– John F. Grimes, OSU Extension Beef Coordinator
Late April is a busy and exciting time of year for the typical cow-calf producer in Ohio. Winter has given way to spring as temperatures slowly rise and grass begins to green up and grow. The 2013 calf crop has hit the ground and we see the early returns on breeding and management decisions from the previous year. Will these results have a direct bearing on the upcoming breeding season?
The 2007 National Animal Health Monitoring System’s (NAHMS) Beef Survey indicated that the typical beef cow herd in Ohio averaged 17 cows in size. This number would indicate the typical beef operation is a part of a larger farming operation or an enterprise managed by someone that obtains their primary source of income away from the farm. In either situation, the cow-calf operation must “peacefully” coexist with the primary farming operation or other employment.
As I visit with commercial cow-calf producers in the region in my roles as an Extension Educator and a seedstock producer, I have come to realize that these individuals have some unique circumstances upon which they base many of their management decisions. Regardless of the situation, a common theme Continue reading
– Dr. William Shulaw, Extension Veterinarian, Cattle and Sheep, Department of Veterinary Preventive Medicine,The Ohio State University
Lambing, kidding, and calving seasons are well underway and the typical questions about abortions, calf scours, and other problems have been asked. This week I was asked if I would provide some general guidelines about obtaining help with disease diagnosis.
First of all, getting at least a tentative diagnosis is crucial to formulating appropriate and cost-effective treatment, control, or prevention plans. Sometimes this Continue reading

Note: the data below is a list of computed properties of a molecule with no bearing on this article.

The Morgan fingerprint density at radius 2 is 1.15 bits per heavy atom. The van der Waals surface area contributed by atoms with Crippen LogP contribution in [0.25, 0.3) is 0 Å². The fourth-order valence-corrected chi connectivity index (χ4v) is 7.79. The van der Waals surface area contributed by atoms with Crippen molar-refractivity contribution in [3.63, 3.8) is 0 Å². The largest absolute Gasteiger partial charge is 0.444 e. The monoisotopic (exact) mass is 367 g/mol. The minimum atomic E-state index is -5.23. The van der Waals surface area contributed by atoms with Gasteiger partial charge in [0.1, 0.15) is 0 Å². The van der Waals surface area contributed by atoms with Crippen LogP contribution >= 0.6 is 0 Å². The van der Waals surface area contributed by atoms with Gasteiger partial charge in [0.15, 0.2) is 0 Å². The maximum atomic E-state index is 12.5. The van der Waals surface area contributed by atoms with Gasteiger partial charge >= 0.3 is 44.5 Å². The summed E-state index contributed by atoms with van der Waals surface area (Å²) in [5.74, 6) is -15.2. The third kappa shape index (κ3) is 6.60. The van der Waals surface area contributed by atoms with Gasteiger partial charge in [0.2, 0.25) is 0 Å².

– Rory Lewandowski, OSU Extension Educator Wayne County and Mark Sulc, OSU Extension Forage Specialist
Many cow/calf beef enterprises across the state utilize tall fescue as their primary pasture forage. In most instances, it is Kentucky 31 endophyte infected forage, and while this is a great option for a late fall and winter stockpiled forage, there are some significant downsides to using this forage during the growing season, particularly summer. The endophyte is a fungus, specifically Neotyphodium coenophialum and it is responsible for multiple livestock disorders including fescue foot, bovine fat necrosis and fescue toxicity. Fescue toxicity is the most common disorder and is associated with poor animal performance characterized by Continue reading
– Stan Smith, OSU Extension PA, Fairfield County
“ . . . remind fellow farmers something they already know, keep a eye on momma!” In part, that’s the message I received last week from a reader who was telling me that while working with a newborn calf, his father-in-law had been attacked by the momma cow. The result was multiple broken ribs, a collapsed lung, and a stay in the hospital. While Continue reading